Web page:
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Social Networks, Neighborhood Effects, and Credit Access: Evidence from Rural Guatemala

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  • Wydick, Bruce
  • Karp Hayes, Harmony
  • Hilliker Kempf, Sarah
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    Abstract

    Summary We measure the extent to which social networks determine sources of credit from a survey of 465 households in western Guatemala. We estimate correlated, contextual, and endogenous effects of networks at the neighborhood, church, and village levels, finding that church networks display endogenous effects in credit access. We calculate an elasticity of social imitation (ESI) indicating if the percentage of people accessing microfinance in a church network doubles, the probability of an individual household accessing microfinance increases by 14.1%, a magnitude similar to our estimated ESIs for televisions and cell phones within church and neighbor networks.

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    Bibliographic Info

    Article provided by Elsevier in its journal World Development.

    Volume (Year): 39 (2011)
    Issue (Month): 6 (June)
    Pages: 974-982

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    Handle: RePEc:eee:wdevel:v:39:y:2011:i:6:p:974-982

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    Web page: http://www.elsevier.com/locate/worlddev

    Related research

    Keywords: microfinance credit markets peer effects social networks Guatemala Latin America;

    References

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    1. Manski, Charles F, 1993. "Identification of Endogenous Social Effects: The Reflection Problem," Review of Economic Studies, Wiley Blackwell, vol. 60(3), pages 531-42, July.
    2. Conley, T.G. & Udry, C.R., 2000. "Learning about a New Technology: Pineapple in Ghana," Papers 817, Yale - Economic Growth Center.
    3. Allison, G. & Fudenberg, D., 1992. "Rules of Thumb for Social Learning," Working papers 92-12, Massachusetts Institute of Technology (MIT), Department of Economics.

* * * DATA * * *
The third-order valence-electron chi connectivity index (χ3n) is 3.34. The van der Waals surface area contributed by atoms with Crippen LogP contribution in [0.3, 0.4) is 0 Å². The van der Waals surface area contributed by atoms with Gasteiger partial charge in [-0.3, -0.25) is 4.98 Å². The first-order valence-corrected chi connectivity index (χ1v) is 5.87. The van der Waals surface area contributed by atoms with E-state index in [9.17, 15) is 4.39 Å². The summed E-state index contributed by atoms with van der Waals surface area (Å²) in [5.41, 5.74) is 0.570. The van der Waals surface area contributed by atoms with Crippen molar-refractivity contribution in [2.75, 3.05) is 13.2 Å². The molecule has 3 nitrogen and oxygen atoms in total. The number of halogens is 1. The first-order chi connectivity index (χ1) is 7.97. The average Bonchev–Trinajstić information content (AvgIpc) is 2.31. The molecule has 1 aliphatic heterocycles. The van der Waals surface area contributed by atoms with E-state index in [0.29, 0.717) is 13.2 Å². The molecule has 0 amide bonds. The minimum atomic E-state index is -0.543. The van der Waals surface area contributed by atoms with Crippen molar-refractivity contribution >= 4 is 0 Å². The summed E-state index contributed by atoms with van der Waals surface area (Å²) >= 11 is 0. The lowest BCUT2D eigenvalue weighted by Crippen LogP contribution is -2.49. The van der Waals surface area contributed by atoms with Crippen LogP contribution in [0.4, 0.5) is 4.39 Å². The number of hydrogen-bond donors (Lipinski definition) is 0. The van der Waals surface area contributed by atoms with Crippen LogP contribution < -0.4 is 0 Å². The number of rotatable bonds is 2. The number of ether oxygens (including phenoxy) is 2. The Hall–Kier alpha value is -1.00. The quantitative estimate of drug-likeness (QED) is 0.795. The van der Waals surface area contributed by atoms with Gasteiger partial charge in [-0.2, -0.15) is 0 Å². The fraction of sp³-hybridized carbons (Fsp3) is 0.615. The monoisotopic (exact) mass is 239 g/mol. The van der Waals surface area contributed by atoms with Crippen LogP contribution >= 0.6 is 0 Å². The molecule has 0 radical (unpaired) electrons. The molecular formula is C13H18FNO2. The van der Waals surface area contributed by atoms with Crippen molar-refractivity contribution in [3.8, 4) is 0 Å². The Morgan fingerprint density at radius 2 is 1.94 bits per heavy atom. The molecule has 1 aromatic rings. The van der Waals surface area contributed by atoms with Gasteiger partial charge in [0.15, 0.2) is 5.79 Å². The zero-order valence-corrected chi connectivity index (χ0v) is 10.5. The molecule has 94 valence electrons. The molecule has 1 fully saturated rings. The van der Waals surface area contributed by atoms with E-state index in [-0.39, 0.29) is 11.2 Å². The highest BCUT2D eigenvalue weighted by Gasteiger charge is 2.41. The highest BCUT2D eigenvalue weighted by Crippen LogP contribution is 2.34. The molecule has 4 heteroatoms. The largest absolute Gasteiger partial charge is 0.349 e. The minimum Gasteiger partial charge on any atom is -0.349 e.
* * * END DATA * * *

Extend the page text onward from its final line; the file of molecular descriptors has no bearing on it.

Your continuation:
4. Michael Kremer & Edward Miguel, 2004. "The Illusion of Sustainability," NBER Working Papers 10324, National Bureau of Economic Research, Inc.
    5. Fafchamps, Marcel, 2000. "Ethnicity and credit in African manufacturing," Journal of Development Economics, Elsevier, vol. 61(1), pages 205-235, February.
    6. Marcel Fafchamps, 2002. "Returns to social network capital among traders," Oxford Economic Papers, Oxford University Press, vol. 54(2), pages 173-206, April.
    7. Timothy Conley & Udry Christopher, 2001. "Social Learning Through Networks: The Adoption of New Agricultural Technologies in Ghana," American Journal of Agricultural Economics, Agricultural and Applied Economics Association, vol. 83(3), pages 668-673.
    8. John McMillan & Christopher Woodruff, 1998. "Interfirm Relationships and Informal Credit in Vietnam," William Davidson Institute Working Papers Series 132, William Davidson Institute at the University of Michigan.
    9. Udry, Christopher, 1994. "Risk and Insurance in a Rural Credit Market: An Empirical Investigation in Northern Nigeria," Review of Economic Studies, Wiley Blackwell, vol. 61(3), pages 495-526, July.
    10. Brock,W.A. & Durlauf,S.N., 2002. "A multinomial choice model of neighborhood effects," Working papers 4, Wisconsin Madison - Social Systems.
    11. Munshi, Kaivan & Myaux, Jacques, 2006. "Social norms and the fertility transition," Journal of Development Economics, Elsevier, vol. 80(1), pages 1-38, June.
    12. Woolcock, Michael & Narayan, Deepa, 2000. "Social Capital: Implications for Development Theory, Research, and Policy," World Bank Research Observer, World Bank Group, vol. 15(2), pages 225-49, August.
    13. Okten, Cagla & Osili, Una Okonkwo, 2004. "Social Networks and Credit Access in Indonesia," World Development, Elsevier, vol. 32(7), pages 1225-1246, July.
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    Cited by:
    1. Hermes, Niels & Lensink, Robert, 2011. "Microfinance: Its Impact, Outreach, and Sustainability," World Development, Elsevier, vol. 39(6), pages 875-881, June.
    2. Bet Caeyers, 2014. "Peer effects in development programme awareness of vulnerable groups in rural Tanzania," CSAE Working Paper Series 2014-11, Centre for the Study of African Economies, University of Oxford.

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